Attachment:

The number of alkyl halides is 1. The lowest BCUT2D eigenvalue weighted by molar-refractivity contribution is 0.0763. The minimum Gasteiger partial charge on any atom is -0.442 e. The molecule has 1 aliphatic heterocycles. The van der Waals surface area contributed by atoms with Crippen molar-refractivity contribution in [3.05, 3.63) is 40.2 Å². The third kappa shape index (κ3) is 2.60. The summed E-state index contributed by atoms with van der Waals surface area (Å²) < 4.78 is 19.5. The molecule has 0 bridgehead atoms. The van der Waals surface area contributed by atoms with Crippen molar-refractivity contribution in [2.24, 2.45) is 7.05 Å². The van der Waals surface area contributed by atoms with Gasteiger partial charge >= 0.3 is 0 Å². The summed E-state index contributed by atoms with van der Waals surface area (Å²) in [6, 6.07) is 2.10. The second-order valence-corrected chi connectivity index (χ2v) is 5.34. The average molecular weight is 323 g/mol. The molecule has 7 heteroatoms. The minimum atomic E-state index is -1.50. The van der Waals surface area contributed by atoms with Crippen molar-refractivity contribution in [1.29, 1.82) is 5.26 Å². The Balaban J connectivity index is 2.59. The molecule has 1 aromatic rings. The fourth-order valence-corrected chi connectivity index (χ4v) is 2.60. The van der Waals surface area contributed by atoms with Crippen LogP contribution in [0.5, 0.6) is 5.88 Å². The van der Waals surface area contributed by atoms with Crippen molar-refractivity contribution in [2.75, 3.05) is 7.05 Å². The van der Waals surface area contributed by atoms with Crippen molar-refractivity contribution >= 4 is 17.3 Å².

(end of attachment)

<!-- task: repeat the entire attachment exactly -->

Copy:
The number of alkyl halides is 1. The lowest BCUT2D eigenvalue weighted by molar-refractivity contribution is 0.0763. The minimum Gasteiger partial charge on any atom is -0.442 e. The molecule has 1 aliphatic heterocycles. The van der Waals surface area contributed by atoms with Crippen molar-refractivity contribution in [3.05, 3.63) is 40.2 Å². The third kappa shape index (κ3) is 2.60. The summed E-state index contributed by atoms with van der Waals surface area (Å²) < 4.78 is 19.5. The molecule has 0 bridgehead atoms. The van der Waals surface area contributed by atoms with Crippen molar-refractivity contribution in [2.24, 2.45) is 7.05 Å². The van der Waals surface area contributed by atoms with Gasteiger partial charge >= 0.3 is 0 Å². The summed E-state index contributed by atoms with van der Waals surface area (Å²) in [6, 6.07) is 2.10. The second-order valence-corrected chi connectivity index (χ2v) is 5.34. The average molecular weight is 323 g/mol. The molecule has 7 heteroatoms. The minimum atomic E-state index is -1.50. The van der Waals surface area contributed by atoms with Crippen molar-refractivity contribution in [1.29, 1.82) is 5.26 Å². The Balaban J connectivity index is 2.59. The molecule has 1 aromatic rings. The fourth-order valence-corrected chi connectivity index (χ4v) is 2.60. The van der Waals surface area contributed by atoms with Crippen LogP contribution in [0.5, 0.6) is 5.88 Å². The van der Waals surface area contributed by atoms with Crippen molar-refractivity contribution in [2.75, 3.05) is 7.05 Å². The van der Waals surface area contributed by atoms with Crippen molar-refractivity contribution >= 4 is 17.3 Å².